RICHMOND, Va. (WTVR) - A long overdue historical marker was unveiled near the banks of the James River in Richmond Wednesday, the 150th anniversary of one of the worst industrial accidents in U.S. history.
Dozens of girls – many of them young Irish immigrants - died during the chain-reaction explosion at the Confederate State Laboratory munitions factory on Brown’s Island on March 13, 1863 – Friday the 13th. As many as 50 died.
Not only was it a horror locally, some believe the terrible blast shifted the winds of war.
Some of the victims were as young as 11, assembling or disassembling percussion caps, friction primers, signal lights, rockets, all things explosive for the southern cause. The men were off fighting, so it was up to women and children to make the munitions.
One of the older workers, Mary Ryan, was banging the primer cap out of a big field cartridge when it exploded, blasting her to the ceiling and setting off the disaster. She lived long enough to take the blame before she died in her father’s house in Oregon Hill.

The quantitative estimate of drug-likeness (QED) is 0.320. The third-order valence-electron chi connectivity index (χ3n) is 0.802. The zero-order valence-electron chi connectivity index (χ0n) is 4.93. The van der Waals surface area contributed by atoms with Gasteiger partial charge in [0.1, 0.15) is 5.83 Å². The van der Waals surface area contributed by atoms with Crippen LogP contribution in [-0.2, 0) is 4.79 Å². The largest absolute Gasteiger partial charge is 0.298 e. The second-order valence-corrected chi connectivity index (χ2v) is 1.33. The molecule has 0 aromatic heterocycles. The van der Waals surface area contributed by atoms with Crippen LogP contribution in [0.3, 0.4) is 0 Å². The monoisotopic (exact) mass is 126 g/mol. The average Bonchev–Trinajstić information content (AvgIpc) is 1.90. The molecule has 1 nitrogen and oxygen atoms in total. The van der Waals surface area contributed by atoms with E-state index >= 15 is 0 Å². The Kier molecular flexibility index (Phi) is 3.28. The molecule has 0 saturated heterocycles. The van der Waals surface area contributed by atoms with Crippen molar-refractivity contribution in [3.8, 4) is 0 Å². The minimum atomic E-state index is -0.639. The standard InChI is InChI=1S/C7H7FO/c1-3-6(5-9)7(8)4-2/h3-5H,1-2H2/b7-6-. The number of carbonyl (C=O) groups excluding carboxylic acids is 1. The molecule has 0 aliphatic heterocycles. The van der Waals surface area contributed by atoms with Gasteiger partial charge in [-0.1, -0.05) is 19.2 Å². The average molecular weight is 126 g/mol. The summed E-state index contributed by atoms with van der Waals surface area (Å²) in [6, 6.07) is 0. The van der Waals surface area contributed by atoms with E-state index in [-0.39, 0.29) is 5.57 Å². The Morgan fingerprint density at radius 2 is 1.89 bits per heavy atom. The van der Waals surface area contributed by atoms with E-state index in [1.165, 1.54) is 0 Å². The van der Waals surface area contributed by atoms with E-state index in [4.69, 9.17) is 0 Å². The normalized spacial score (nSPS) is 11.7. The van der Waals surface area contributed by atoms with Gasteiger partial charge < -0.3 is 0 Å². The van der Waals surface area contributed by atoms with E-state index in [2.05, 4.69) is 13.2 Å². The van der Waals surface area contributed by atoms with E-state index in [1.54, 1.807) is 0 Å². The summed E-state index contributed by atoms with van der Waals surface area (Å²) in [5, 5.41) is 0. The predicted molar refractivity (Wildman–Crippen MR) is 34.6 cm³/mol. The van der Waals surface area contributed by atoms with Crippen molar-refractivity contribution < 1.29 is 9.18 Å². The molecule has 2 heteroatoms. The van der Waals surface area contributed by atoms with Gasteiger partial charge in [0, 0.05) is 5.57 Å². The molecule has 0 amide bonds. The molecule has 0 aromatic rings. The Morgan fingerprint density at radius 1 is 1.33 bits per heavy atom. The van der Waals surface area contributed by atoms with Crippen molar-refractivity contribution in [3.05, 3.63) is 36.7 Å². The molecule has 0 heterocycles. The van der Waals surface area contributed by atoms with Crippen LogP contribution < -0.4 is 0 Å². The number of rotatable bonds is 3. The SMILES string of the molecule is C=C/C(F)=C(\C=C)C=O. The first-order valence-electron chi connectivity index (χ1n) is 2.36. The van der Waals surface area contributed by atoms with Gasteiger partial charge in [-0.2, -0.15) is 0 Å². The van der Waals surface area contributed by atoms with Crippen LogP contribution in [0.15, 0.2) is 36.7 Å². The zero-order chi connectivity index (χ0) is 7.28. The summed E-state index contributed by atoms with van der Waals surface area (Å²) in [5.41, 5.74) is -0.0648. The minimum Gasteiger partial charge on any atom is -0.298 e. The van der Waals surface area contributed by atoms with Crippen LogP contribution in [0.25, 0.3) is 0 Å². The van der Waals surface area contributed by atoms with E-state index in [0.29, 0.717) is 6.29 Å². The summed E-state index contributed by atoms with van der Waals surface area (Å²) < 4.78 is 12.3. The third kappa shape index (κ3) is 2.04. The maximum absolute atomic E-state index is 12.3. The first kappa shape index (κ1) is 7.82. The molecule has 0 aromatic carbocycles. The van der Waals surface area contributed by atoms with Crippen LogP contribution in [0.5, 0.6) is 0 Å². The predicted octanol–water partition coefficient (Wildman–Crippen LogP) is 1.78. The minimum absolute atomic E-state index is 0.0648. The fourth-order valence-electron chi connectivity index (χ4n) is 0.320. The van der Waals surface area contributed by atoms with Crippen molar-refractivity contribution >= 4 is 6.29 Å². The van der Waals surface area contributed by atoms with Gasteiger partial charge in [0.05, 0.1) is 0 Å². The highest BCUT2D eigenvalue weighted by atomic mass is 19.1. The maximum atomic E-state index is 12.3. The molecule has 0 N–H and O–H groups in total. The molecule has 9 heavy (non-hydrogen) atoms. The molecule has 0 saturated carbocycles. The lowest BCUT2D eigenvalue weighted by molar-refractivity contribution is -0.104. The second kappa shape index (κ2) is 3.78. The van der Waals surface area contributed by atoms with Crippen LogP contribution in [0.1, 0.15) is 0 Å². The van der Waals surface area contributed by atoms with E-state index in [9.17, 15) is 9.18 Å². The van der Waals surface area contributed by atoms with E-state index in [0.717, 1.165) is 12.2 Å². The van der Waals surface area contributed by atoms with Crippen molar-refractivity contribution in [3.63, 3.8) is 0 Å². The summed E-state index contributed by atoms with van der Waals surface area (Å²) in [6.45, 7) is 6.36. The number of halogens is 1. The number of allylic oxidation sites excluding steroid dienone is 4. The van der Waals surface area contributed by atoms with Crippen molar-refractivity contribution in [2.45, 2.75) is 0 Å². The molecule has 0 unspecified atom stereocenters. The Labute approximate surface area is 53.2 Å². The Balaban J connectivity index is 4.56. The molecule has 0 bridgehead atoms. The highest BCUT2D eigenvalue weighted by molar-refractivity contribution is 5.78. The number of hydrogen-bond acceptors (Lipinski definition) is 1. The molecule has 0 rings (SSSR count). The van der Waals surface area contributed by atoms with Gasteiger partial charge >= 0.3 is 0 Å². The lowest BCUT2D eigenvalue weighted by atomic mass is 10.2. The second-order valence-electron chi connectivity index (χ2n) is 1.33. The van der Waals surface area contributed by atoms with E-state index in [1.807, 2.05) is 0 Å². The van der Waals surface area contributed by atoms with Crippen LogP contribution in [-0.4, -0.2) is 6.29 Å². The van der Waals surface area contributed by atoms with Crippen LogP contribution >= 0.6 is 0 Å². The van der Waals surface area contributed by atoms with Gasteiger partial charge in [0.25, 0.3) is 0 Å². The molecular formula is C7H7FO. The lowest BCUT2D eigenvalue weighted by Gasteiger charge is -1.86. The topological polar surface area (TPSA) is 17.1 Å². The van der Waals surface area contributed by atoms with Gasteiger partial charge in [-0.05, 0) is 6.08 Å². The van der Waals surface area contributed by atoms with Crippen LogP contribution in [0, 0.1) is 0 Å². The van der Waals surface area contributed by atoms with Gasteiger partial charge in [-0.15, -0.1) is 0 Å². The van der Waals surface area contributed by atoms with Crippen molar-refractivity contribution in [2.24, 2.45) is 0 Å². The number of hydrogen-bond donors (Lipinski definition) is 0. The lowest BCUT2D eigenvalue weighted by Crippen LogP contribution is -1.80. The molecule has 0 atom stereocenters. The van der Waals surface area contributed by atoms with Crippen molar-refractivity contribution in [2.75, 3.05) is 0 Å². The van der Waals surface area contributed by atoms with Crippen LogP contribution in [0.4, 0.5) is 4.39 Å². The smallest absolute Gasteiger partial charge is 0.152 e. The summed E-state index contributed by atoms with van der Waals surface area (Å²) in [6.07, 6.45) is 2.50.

The plant had been on 7th Street on the shoulder of the city overlooking the James River. After a number of explosions, they moved the plant to Brown’s Island – to isolate it so it wouldn’t burn down the city. They hired 300 young girls to do the work. It was a well-run operation until it ended.
Civil War historian Mike Gorman (Civil War Richmond http://www.mdgorman.com/ ) believes the replacement munitions that had to be rushed from out of state were unfamiliar to the artillery troops, contributing to crucial battle losses.
Some of the girls were buried together, including four girls who were friends in life who ended up in Shockoe Hill Cemetery. This Sunday at 1 p.m., there will be a celebration of their lives, and at least 10 other victims known to be buried there, along with the unveiling of a new marker for their graves. There will be music and a St. Patrick’s Day celebration as well.